The new Millenium brought a further change in my life as I took redundancy and went back to University as a mature student in a distinguished education establishment on the west coast, five years later I graduated as a Secondary school Teacher, that education gained in those damned Cages in the 70’s was never wasted! In the last decade through a mutual friend in Belfast I got to know a former RUC member during the conflict, a protestant, an entrepreneur, a cross border community worker, a man I now class as a good friend. The three of us have interesting discussions through the various channels on social media indeed we should have a Podcast it gets so heated. But while we have wined and dined and drank Gunpowder Gin on a disused bridge on the Leitrim/Fermanagh border he really took my breath away recently when he asked me would I be interested in joining him to attend a 12th July Orange parade in Fermanagh?

Now this was an invitation I never expected? I’ve seen and shared a lot in life, made great friends in Belfast, Donegal and Galway, and shot the breeze in many places but Wednesday 12th in a small town in Fermanagh is going to be an experience and a half? The Orange Order to me was always something strange? A secret society, a funny handshake, oh no that’s the Masons, are they the same? Every year in the middle of the holiday season when the whole of nationalist West Belfast head for the sunny beaches in Downings and Portsalon, 100,000 Orangemen walk the walk from Roaring Hanna’s statue to Finaghy in the old days, a roasting hot day and they are dressed in the Sunday best, bowler hats and sashes whereas the fenians are in shorts and bikinis drinking pina coladas by the sea in Dunfanaghy; oh no that’s where the rich Prods head off to, no marching for them just golf by Marble Hill? What does it all mean to us disaffected fenians who reject the statelet and are now in the majority; maybe soon the Belfast ones will be holidaying in Bang-gor!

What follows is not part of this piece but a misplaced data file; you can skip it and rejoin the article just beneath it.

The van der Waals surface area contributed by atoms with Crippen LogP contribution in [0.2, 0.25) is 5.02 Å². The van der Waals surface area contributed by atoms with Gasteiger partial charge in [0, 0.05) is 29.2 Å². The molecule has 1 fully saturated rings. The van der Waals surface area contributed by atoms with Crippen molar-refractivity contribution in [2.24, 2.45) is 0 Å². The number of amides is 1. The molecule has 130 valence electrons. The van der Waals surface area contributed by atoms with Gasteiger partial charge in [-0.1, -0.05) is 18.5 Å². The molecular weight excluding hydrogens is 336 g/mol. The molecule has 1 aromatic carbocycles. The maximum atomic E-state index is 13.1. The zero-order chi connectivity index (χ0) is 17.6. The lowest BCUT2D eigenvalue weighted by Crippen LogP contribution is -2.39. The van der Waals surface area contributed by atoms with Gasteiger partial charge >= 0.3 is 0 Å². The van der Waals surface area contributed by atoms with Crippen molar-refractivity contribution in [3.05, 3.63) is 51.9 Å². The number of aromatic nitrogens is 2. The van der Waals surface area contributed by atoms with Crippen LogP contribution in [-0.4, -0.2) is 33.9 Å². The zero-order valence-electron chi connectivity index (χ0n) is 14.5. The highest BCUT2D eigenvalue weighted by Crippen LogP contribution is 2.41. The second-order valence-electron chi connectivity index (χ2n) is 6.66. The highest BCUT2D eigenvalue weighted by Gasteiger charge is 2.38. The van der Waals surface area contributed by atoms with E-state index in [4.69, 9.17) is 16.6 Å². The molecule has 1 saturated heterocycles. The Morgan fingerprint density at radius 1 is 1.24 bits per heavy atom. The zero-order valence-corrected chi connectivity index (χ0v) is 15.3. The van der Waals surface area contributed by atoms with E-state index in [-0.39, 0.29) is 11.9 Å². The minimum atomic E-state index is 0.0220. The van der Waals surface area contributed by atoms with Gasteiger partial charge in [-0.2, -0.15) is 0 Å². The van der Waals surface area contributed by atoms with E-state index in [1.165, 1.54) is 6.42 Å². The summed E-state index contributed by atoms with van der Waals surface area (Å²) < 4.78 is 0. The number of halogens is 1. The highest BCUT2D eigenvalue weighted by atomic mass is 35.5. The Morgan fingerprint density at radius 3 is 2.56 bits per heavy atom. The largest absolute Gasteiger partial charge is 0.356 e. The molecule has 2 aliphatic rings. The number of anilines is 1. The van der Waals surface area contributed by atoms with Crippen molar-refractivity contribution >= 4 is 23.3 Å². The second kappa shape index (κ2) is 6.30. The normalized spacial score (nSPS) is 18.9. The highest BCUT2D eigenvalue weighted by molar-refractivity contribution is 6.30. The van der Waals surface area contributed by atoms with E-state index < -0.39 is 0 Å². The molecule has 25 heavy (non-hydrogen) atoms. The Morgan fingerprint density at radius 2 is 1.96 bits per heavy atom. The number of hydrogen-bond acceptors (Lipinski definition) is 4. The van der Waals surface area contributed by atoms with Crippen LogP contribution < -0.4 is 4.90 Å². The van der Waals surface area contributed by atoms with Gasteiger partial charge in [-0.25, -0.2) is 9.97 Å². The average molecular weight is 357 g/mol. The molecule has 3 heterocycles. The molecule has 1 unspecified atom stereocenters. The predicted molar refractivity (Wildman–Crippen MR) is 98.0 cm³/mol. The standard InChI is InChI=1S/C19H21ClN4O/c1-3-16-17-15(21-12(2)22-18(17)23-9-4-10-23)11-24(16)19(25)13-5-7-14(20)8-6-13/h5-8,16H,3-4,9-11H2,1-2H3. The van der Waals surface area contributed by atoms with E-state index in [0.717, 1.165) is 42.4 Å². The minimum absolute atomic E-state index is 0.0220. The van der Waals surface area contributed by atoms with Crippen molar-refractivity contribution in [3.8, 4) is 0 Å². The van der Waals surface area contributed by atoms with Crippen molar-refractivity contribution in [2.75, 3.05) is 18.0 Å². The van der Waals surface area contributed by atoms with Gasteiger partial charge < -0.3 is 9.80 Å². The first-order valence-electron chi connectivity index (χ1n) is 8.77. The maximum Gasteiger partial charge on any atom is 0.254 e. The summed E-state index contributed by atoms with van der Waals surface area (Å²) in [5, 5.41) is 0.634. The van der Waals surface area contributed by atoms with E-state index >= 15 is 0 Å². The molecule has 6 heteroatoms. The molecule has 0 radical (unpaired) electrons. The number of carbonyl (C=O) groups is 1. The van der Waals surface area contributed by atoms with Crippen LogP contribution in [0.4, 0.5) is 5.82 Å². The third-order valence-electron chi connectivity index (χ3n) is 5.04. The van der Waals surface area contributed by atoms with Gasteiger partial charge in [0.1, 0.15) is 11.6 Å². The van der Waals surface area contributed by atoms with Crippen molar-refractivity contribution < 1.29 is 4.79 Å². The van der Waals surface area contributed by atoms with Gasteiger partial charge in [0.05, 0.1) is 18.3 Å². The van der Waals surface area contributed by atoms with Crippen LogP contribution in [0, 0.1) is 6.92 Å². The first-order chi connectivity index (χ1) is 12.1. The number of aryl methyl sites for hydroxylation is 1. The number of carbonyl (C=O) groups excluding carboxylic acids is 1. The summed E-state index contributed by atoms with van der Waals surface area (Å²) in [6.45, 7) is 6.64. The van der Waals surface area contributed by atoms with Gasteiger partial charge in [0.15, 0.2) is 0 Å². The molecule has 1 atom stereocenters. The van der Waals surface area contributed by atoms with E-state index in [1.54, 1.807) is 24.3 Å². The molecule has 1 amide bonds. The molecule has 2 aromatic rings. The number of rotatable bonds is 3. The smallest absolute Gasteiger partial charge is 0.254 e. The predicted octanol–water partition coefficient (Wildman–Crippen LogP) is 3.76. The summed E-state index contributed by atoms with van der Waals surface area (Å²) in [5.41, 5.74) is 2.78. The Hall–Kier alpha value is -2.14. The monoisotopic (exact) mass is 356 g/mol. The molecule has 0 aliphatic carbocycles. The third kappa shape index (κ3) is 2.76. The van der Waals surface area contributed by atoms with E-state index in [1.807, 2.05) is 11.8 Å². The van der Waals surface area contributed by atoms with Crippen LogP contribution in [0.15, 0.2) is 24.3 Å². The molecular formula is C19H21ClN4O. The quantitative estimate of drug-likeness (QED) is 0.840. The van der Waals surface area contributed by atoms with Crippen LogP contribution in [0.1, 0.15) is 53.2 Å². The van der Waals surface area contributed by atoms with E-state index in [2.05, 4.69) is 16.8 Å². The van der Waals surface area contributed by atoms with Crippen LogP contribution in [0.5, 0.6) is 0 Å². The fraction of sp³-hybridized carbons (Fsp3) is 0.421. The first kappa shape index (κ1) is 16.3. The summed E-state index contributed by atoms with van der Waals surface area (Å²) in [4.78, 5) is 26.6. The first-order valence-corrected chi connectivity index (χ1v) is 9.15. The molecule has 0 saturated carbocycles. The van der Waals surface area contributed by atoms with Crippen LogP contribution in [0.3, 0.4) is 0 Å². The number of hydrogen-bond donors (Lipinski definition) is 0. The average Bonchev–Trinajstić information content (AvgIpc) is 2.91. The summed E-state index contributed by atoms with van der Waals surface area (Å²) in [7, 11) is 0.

We grew up with distaste for the ‘Orange’? It represented sectarianism and bigotry, bonfires on the 11th night, parades through streets they weren’t welcome the next day. A celebration of two foreign Kings fighting a battle across an Irish river with Irish soldiers on both sides slaughtered to gain a throne in England. A Protestant King blessed by the Pope against a Catholic King who wasn’t pushed and was back in Paris before the first shot was fired. And here we are over 330 years later having a piss up and winding up our neighbours, bit like BBC showing England winning the World Cup in ’66 every Xmas! The BEEB & Sky just announced the coverage live this year but nobody watches it, the Orange are on shanks mare and the fenians are in Donegal, Ryan Tubridy didn’t get such easy money!

But maybe things are changing? Derry Minor footballers won the All Ireland title last week and as they were passing through Moneymore the local Orange Order delayed their parade till the Derry team had passed through and some even applauded. Now isn’t that the way it should be? Cut out all the nonsense, the anti catholic bigotry, make it what they say it should be, a festival for all to enjoy?